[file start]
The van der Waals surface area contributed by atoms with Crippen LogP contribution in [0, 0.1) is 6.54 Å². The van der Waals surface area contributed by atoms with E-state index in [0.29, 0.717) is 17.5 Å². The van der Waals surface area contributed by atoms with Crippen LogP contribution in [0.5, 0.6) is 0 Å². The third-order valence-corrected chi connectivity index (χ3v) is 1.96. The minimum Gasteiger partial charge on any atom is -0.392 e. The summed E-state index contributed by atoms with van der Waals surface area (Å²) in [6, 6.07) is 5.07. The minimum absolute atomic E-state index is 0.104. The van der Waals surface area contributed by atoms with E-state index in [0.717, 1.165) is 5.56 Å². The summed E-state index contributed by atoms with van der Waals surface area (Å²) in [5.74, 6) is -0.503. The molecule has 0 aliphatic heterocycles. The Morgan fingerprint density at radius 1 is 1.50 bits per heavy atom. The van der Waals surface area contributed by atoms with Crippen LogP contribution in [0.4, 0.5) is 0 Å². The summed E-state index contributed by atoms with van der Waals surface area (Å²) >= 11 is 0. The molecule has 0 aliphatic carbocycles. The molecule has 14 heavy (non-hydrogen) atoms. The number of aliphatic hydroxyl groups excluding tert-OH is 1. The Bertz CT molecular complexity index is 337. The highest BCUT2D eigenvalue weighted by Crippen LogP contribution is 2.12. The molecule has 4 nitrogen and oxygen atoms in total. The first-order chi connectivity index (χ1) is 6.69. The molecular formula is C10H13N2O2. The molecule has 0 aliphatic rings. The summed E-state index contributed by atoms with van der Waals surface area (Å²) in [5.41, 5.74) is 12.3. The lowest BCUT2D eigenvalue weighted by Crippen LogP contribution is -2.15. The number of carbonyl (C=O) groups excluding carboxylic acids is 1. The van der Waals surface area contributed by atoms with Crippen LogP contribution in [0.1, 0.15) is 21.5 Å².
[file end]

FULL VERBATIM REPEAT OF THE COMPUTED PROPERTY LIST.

The van der Waals surface area contributed by atoms with Crippen LogP contribution in [0, 0.1) is 6.54 Å². The van der Waals surface area contributed by atoms with E-state index in [0.29, 0.717) is 17.5 Å². The van der Waals surface area contributed by atoms with Crippen LogP contribution in [0.5, 0.6) is 0 Å². The third-order valence-corrected chi connectivity index (χ3v) is 1.96. The minimum Gasteiger partial charge on any atom is -0.392 e. The summed E-state index contributed by atoms with van der Waals surface area (Å²) in [6, 6.07) is 5.07. The minimum absolute atomic E-state index is 0.104. The van der Waals surface area contributed by atoms with E-state index in [0.717, 1.165) is 5.56 Å². The summed E-state index contributed by atoms with van der Waals surface area (Å²) in [5.74, 6) is -0.503. The molecule has 0 aliphatic heterocycles. The Morgan fingerprint density at radius 1 is 1.50 bits per heavy atom. The van der Waals surface area contributed by atoms with Crippen LogP contribution in [0.4, 0.5) is 0 Å². The summed E-state index contributed by atoms with van der Waals surface area (Å²) >= 11 is 0. The molecule has 0 aliphatic carbocycles. The molecule has 14 heavy (non-hydrogen) atoms. The number of aliphatic hydroxyl groups excluding tert-OH is 1. The Bertz CT molecular complexity index is 337. The highest BCUT2D eigenvalue weighted by Crippen LogP contribution is 2.12. The molecule has 4 nitrogen and oxygen atoms in total. The first-order chi connectivity index (χ1) is 6.69. The molecular formula is C10H13N2O2. The molecule has 0 aliphatic rings. The summed E-state index contributed by atoms with van der Waals surface area (Å²) in [5.41, 5.74) is 12.3. The lowest BCUT2D eigenvalue weighted by Crippen LogP contribution is -2.15. The number of carbonyl (C=O) groups excluding carboxylic acids is 1. The van der Waals surface area contributed by atoms with Crippen LogP contribution in [0.1, 0.15) is 21.5 Å².